Gillard, for example, has been disowned by some feminist elements for opposing same-sex marriage and moving certain single mothers to lower welfare payments, instead of delivering the woman-positive policies she was apparently expected to (although these were never promised or even suggested by Gillard herself). Although she and and her ministry have made some impressive legislative strides, not least among them passing a carbon tax and a modified version of Rudd’s mining tax, Gillard’s apparent reluctance to move on broader social issues has drawn the ire of the women who initially felt such joy at her swearing-in.

Gillard’s stance on same-sex marriage is particularly baffling to them (us), given she is an unmarried atheist, who now happily cohabitates with her male partner and is rumoured to have enjoyed some same-sex dalliances during her time in university politics. It’s even more puzzling given a majority of Australians support it. Her stance plays as a political gesture, a nod to conservative elements of the party and the country, and one at odds with her thoroughly modern personal life. And it absolutely infuriates us.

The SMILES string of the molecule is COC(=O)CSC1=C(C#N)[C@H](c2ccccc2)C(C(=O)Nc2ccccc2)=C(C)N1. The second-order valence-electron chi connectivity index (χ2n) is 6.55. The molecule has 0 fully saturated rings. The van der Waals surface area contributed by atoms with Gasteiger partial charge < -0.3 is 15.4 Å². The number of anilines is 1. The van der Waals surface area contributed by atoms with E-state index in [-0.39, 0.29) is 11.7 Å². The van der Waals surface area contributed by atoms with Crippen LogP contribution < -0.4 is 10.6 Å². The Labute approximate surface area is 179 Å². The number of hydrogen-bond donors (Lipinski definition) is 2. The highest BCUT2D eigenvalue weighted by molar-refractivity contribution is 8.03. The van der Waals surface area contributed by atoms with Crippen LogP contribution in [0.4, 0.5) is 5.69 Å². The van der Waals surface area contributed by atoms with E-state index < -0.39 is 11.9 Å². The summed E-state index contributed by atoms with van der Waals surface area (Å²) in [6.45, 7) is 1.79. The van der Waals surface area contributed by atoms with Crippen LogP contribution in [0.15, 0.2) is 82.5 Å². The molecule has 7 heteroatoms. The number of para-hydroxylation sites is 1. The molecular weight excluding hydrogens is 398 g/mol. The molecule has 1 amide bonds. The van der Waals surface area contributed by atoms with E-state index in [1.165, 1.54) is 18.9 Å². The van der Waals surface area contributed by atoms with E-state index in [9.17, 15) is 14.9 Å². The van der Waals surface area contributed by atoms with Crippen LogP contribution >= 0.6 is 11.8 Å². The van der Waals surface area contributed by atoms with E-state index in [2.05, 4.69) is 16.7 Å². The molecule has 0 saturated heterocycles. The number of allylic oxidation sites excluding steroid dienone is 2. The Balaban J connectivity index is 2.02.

Progressive feminist criticism of Gillard, then, has fallen into the same trap as her conservative, ‘misogynist’ opponents by focusing on her performance not as a politician, but as a female politician. We expected, purely by virtue of her sex, that she would somehow be better, nobler, than her male predecessors and institute all the social policies they were too sexist or afraid to. What we forgot was even a female politician has to operate within the usual parameters, and that they have no reason not to be as power-hungry as every other member.

As feminists, we spend a lot of time advocating for better treatment of women, better representation, and better conditions. Of course, what we are really striving for is equality with men, but sometimes to achieve that aim we portray women as selfless, perfect creatures who truly deserve it (as if we needed a reason to insist on our human rights). And while some women may fit that description, most of us don’t. And that goes double for anyone who gets into politics.

Ultimately, feminism is about the idea that women should be treated as equal people. That doesn’t mean women are worse than men, and it certainly doesn’t mean that are better than men either. Gillard may be Australia’s first female PM, but with any luck she won’t be last. More importantly, she is Australia’s 27th Prime Minister of either sex, and she’s proven to be just as self-interested as the rest of them. Gillard’s career is a valuable reminder that women are people too – with all the features and flaws that the word implies.

Written by Katherine Klaus

Katherine Klaus is the creator of can be bitter, a weekly blog dedicated to feminist analysis of ‘pop culture, the world in general and other stuff’. When not upsetting fans of various cultural touchstones, Katherine works full time in the seemingly-incongruous field of tax and buys too many comics. She is based in Melbourne, Australia and would love for you to send her an email or get in touch via Twitter.